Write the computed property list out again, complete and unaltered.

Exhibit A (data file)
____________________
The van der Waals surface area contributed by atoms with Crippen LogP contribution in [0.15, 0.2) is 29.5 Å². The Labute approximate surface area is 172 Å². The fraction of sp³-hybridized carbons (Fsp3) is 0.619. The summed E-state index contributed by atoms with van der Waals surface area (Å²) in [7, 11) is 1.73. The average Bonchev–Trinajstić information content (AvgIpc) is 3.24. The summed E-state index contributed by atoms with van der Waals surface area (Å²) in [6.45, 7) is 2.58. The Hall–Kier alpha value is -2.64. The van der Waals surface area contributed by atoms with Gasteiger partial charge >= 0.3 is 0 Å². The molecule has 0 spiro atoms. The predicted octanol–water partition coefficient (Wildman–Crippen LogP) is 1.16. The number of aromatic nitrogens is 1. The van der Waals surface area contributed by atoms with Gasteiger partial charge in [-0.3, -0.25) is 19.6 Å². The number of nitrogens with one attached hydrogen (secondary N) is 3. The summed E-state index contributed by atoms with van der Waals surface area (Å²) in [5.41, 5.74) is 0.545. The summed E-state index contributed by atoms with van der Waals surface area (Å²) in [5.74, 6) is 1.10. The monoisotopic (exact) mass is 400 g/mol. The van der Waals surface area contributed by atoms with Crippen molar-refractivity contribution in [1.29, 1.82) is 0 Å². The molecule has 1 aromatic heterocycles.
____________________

The van der Waals surface area contributed by atoms with Crippen LogP contribution in [0.15, 0.2) is 29.5 Å². The Labute approximate surface area is 172 Å². The fraction of sp³-hybridized carbons (Fsp3) is 0.619. The summed E-state index contributed by atoms with van der Waals surface area (Å²) in [7, 11) is 1.73. The average Bonchev–Trinajstić information content (AvgIpc) is 3.24. The summed E-state index contributed by atoms with van der Waals surface area (Å²) in [6.45, 7) is 2.58. The Hall–Kier alpha value is -2.64. The van der Waals surface area contributed by atoms with Gasteiger partial charge >= 0.3 is 0 Å². The molecule has 0 spiro atoms. The predicted octanol–water partition coefficient (Wildman–Crippen LogP) is 1.16. The number of aromatic nitrogens is 1. The van der Waals surface area contributed by atoms with Gasteiger partial charge in [-0.3, -0.25) is 19.6 Å². The number of nitrogens with one attached hydrogen (secondary N) is 3. The summed E-state index contributed by atoms with van der Waals surface area (Å²) in [5.41, 5.74) is 0.545. The summed E-state index contributed by atoms with van der Waals surface area (Å²) in [5.74, 6) is 1.10. The monoisotopic (exact) mass is 400 g/mol. The van der Waals surface area contributed by atoms with Crippen molar-refractivity contribution in [1.29, 1.82) is 0 Å². The molecule has 1 aromatic heterocycles.